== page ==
Archive for Doping

Oscar, say it ain’t so.

Following the long awaited confession of Boogerd to ten years of doping at Rabobank the great Oscar Freire must be now in the frame.  If Oscar’s three rainbow jerseys are shown to be stained that will be the end for me as a fan. I was roadside for all three wins and his first win at Verona was perhaps the best moment of my time as a fan. As the group swung to the left and Oscar opened a gap on the right all the Italians walked out of the bar! By the time Oscar crossed the line we had the tele to ourselves!

I am still clinging to the hope that Oscar was so good at what he did best he didn’t need to dope. Popping up in Flanders in early March and in October for the Worlds with plenty of rest for his dodgy back during the remainder of the season maybe allowed him to win clean. Let’s hope so.

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David Walsh, scourge of dopers, not.

Is there anyone tougher on dopers in cycling than David Walsh? His hard-hitting pieces in the Sunday Times are legendary. Lance Armstrong has nightmares about this valiant crusader against drug cheats. But it wasn’t always so, particularly if, like Walsh, you come from the Emerald Isle. This is what he wrote in 1984.

It really has not been much of a week- end for Kelly. On the day before the race he had made an important  call to his base in Vilvoorde, near Brussels. The second examination of his urine sample after Paris-Brussels had taken place on that Friday morning and the rider had to telephone for the result which had been transmitted to Vilvoorde.

The news was “positive”, Kelly had believed that the second examination would clear him. Now he had a problem and it was one of an official nature. As he went to sign on that Friday afternoon in Milan he was besieged by interrogating journalists. It was with perfect tranquility that he pleaded his innocence and said he was confident he would have the “positive” verdict rescinded.

It was said he had taken Stimul, a drug which achieved a certain infamy in 1977 when Merckx, Maertens and Pollentier were alleged to have used it as an aid. Seven years later other professionals were disbelieving that one of their number would take this drug. Robert Millar said said: “Stimul is years out of date”.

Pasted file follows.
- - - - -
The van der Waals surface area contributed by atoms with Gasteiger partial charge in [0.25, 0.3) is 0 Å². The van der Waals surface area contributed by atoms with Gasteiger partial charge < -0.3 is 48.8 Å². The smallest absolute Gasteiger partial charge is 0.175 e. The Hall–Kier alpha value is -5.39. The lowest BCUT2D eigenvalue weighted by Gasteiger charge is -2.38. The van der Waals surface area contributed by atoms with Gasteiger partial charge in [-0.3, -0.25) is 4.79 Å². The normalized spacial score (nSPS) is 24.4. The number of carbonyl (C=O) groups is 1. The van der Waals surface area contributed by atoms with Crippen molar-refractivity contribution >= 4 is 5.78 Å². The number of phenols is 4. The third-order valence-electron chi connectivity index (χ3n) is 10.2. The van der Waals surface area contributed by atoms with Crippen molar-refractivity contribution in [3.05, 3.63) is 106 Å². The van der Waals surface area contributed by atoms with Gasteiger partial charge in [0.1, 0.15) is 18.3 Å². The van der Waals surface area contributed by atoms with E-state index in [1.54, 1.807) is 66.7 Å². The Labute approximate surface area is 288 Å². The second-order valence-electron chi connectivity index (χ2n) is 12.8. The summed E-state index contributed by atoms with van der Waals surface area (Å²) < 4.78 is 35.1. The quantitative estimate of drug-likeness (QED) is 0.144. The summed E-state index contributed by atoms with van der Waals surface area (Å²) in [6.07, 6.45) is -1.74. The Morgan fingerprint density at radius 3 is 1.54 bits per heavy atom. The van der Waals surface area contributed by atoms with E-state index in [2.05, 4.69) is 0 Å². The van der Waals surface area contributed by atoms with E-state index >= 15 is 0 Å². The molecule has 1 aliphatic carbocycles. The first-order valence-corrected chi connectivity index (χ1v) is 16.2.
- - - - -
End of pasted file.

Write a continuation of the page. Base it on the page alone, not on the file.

Kelly would remind people that in Paris-Brussels he got into a break of four, eight km from the finish and could only finish third.

Forever loyal to his Irish friend, Stephen Roche said that it was a tragedy what they were trying to do to Kelly. ” I know he was not positive. He has been a superman this season and this is what they are trying to do to him.” Roche offered the view that the doctors were to blame-“always trying to pin something on the rider”.

To others Kelly would mention that he had been to over 25 medical controls this season, that he had been negative… 

And so it goes on , pathetic excuse after pathetic excuse. Walsh even threw in Armstrong’s “I am the most tested athlete on the planet” defence, well twenty five tests anyhow. This load of old bollocks would make me sick even if Walsh hadn’t built a career on fighting the good fight against dopers but given his remorseless attacks on later miscreants my disgust is limitless.  

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Send Ricco to the moon!

It is difficult to find anything encouraging in the Ricco affair but the reaction of other riders provides a glimmer of hope. This is what they had to say;

Colleagues condemn Ricco on Twitter

  • Manuel Quinziato: “Goodbye Riccardo! We will not miss it!”
  • Paul Martens: “This confirms my view: once a cheater, always a cheater. The penalties for doping should be heavier.”

  • Greg Henderson: “Caught, Ricco. We will miss you. Like a hole in our heads.”

Cancellara: “They should send him to the moon”

Also in the Tour of Qatar nobody condones the conduct of Riccardo Ricco.


Ricco’s compatriots Giovanni Visconti and Filippo Pozzato agree: “The damage causes to cycling by Ricco is huge.”

“Everything has its limits. It is clear that Ricco has far exceeded that,” says Visconti too.

Eddy Merckx heaved a deep sigh and Leif Hoste says he was not surprised. “I just hope that the public can distinguish between an exceptional case and the majority that it is playing fair.”

Valerio Piva, team manager at HTC, also responded. “Ricco is a sick man. He does not deserve another chance anymore.”

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